Softcore pornography Erotic still photography or film that is less sexually explicit than hardcore pornography

Softcore pornography or softcore porn is commercial still photography or film that has a pornographic or erotic component but is less sexually graphic and intrusive than hardcore pornography, defined by a lack of sexual penetration. Softcore pornography includes stripteases, lingerie modeling, simulated sex, and emphasis on the sensual appreciation of the female or male form. It typically contains nude or semi-nude actors involved in love scenes, and is intended to be sexually arousing and aesthetically beautiful.

Erotic photography art photography using erotica, and sexually suggestive appeals

Erotic photography is a style of art photography of an erotic, sexually suggestive or sexually provocative nature.

Centerfold

The centerfold or centrefold of a magazine refers to a gatefolded spread, usually a portrait such as a pin-up or a nude, inserted in the middle of the publication, or to the model featured in the portrait. In saddle-stitched magazines, the centerfold does not have any blank space cutting through the image.

Lesbian erotica Visual art depiction of female-to-female sexuality

Lesbian erotica deals with depictions in the visual arts of lesbianism, which is the expression of female-on-female sexuality. Lesbianism has been a theme in erotic art since at least the time of ancient Rome, and many regard depictions of lesbianism to be erotic.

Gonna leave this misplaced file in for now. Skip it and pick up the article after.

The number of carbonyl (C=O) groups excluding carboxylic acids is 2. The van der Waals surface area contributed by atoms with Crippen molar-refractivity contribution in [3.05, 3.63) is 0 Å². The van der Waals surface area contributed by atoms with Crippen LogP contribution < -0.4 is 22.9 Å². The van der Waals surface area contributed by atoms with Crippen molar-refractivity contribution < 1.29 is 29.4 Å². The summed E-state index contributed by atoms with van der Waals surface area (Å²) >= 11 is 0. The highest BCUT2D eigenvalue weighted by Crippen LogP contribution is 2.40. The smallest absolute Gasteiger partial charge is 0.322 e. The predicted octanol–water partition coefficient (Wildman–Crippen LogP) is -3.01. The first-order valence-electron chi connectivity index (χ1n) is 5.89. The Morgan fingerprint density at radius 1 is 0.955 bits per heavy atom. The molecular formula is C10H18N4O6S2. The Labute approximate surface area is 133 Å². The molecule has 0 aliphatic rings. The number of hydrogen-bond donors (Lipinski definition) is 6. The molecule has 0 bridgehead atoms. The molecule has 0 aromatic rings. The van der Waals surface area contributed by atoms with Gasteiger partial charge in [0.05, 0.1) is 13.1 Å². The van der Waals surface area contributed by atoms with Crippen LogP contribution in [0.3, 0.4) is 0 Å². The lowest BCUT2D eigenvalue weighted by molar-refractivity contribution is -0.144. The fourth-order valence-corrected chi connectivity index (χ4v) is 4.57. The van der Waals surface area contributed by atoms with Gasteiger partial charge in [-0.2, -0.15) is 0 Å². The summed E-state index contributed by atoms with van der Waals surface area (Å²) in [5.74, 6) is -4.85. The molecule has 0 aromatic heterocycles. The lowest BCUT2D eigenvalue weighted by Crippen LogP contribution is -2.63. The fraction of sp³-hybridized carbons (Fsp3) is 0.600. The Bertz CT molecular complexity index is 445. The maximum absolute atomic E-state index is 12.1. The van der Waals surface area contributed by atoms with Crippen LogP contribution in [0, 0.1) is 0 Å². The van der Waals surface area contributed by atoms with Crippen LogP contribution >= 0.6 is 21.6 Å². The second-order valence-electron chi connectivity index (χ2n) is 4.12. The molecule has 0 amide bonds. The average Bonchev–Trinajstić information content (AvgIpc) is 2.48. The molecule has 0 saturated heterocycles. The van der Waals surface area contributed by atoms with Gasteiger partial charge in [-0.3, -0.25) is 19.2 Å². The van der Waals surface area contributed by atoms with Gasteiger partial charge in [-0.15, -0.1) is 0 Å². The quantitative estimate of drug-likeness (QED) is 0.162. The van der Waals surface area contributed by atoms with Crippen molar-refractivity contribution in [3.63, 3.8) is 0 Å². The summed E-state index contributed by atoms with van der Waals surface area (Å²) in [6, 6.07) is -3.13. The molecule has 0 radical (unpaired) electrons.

History of erotic depictions Aspect of history

The history of erotic depictions includes paintings, sculpture, photographs, dramatic arts, music and writings that show scenes of a sexual nature throughout time. They have been created by nearly every civilization, ancient and modern. Early cultures often associated the sexual act with supernatural forces and thus their religion is intertwined with such depictions. In Asian countries such as India, Nepal, Sri Lanka, Japan and China, representations of sex and erotic art have specific spiritual meanings within native religions. The ancient Greeks and Romans produced much art and decoration of an erotic nature, much of it integrated with their religious beliefs and cultural practices.